Monday, June 14, 2010

Lola (2)

When I drafted yesterday’s blog I began with this phrase, ‘Elizabeth Smither’s heroine, Lola.’ I stopped and started again, deleting ‘heroine’ and substituting ‘character’. I was wrong. Lola is the heroine. Too many block-busters Harvey. Too much narrative based on cause and consequence. There are other ways of looking at reality. .Poet Louis McNeice summed it up, ‘things being various’. The novelist, biographer, historian, scientist craft to make it containable. But life is bigger than any container humans can devise.

I had fallen victim to a mindset. Lola is indeed the central figure of the novel. Around her the other characters revolve. In fact, the novel is even named after her. She is the heroine. It is my definition, or rather ideal, of heroine that is at fault. Too much ‘Swallows and Amazons’ in my youth. Girls, and boys as well, do not need to be all action. Things happen. We reflect and respond. That is part of life as well as marriage and duels. Sex is not necessarily just action. It’s reaction and inaction..

After a circumscribed life, Lola decides to be more adventurous. But by her nature this exploration of herself is reflective and responsive. For the novel reflects the author, an intellectual poet, greatly skilled with words and a lyric view of the world, a lover of classical music, interested in those unseasonal topics, death and aging, and a humane capacity to appreciate and understand ordinary life.

I was thinking about Chesteron’s prose before I began writing this piece. In contrast with Smither’s it would be easy to label his ‘masculine’ and hers as ‘feminine’. These are both in this context and in many other, pejorative terms. Both these writers embrace paradox but they approach it in completely different styles. Smither, like Russian novelist Turgenev sees the random nature of life’s happenings. But unlike him she doesn’t rail against the injustice and unfairness of life. Rather, it’s something to be analysed, smiled about and appreciated.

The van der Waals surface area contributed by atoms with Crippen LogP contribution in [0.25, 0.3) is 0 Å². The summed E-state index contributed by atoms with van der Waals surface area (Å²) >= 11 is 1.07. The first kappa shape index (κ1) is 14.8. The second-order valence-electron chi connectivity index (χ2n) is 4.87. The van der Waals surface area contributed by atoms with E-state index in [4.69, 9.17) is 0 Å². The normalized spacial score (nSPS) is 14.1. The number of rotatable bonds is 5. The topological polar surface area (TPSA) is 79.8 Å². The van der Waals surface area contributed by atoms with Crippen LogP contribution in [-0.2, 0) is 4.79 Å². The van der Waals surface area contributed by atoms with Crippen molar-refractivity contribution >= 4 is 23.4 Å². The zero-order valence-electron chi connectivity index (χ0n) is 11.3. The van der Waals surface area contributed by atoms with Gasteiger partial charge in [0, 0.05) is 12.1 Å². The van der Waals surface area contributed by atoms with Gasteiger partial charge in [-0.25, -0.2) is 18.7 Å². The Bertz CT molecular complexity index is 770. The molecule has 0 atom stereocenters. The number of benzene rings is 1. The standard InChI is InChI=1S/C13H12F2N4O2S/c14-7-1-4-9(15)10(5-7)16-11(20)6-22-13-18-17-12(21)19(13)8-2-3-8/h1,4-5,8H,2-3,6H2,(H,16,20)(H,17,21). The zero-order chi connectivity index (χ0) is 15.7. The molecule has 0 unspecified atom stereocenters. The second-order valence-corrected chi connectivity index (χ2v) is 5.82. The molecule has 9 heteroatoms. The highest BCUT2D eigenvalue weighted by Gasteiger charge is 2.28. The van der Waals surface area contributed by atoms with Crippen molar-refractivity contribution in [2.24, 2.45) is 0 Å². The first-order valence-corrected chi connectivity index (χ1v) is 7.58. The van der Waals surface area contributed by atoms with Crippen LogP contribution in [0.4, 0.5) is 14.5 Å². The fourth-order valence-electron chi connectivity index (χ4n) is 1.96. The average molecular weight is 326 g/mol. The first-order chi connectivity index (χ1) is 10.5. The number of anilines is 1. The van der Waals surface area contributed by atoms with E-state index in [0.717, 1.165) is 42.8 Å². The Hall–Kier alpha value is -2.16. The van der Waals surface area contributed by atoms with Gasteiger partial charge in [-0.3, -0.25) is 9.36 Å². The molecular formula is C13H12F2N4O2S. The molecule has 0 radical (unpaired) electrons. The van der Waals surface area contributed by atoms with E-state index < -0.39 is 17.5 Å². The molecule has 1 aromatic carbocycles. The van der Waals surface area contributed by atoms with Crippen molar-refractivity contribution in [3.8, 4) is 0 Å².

Smither’s description of Flannery breastfeeding her child is the best account of this particular human activity I’ve read since Steinbeck’s 'Grapes of Wrath'. That was heroic. This is human, personal, normal. .

Death, grief, mourning, unrequited love and unsatisfactory relationships are essential components of human existence. 'Lola' as a novel puts them up front. But the heroine moves gracefully, if with effort, through them. Most novelists emphasise the bliss, joyous, challenge side of existence, massive events and world-shattering challenges. . Smither finds them in the unexpected coincidences of interaction. A spoilt socialite’s car breaks down. She’s rescued by a playboy-reading truckie. Briefly, the spotlight’s on a lilting unexpected development  The successful poet, the master short-story teller shine through.

Lola’s efforts to break free, lead, via the renting of a long-term hotel room, to a change of life-style. That’s heroine territory. It’s not the usual way. Rather than a hurtling plot we are given a series of densely packed occurrences and emotions. They build to a cumulative picture. I feel the richer for having read them. I’m not so much moved as aware that I’ve been given glimpses of deeper perceptions.

It is not a novel about grandeur or brutality. There are no depths of despair. Luigi may look for maxims but they are never adequate. There is eccentricity in the midst of normality. And love, not as maximum passion but as that soothing ingredient that gives spice to daily life which takes place against the back-drop of death.

As you can see I enjoyed 'Lola'. The descriptions of the quartet and their music will linger long. And I've been given a picture of behind the scenes at a funeral parlour that was nearly non-existent before. Cheers, Elizabeth!

I appreciated 'Lola' even more, when my next read was food writer Anna Del Conti’s memoir, 'Risotto with Nettles'. Pedstrian prose with mouth-watering recipes. Comfortably off parents. Italian childhood under Mussolini’s regime. English marriage. Successful career. All Europe to explore. A Portuguese lover. Widowed grandmother now, living with her Dorset daughter and the grandchildren. A full life. But after Smither’s prose, pallid stuff. An account, not an experience.

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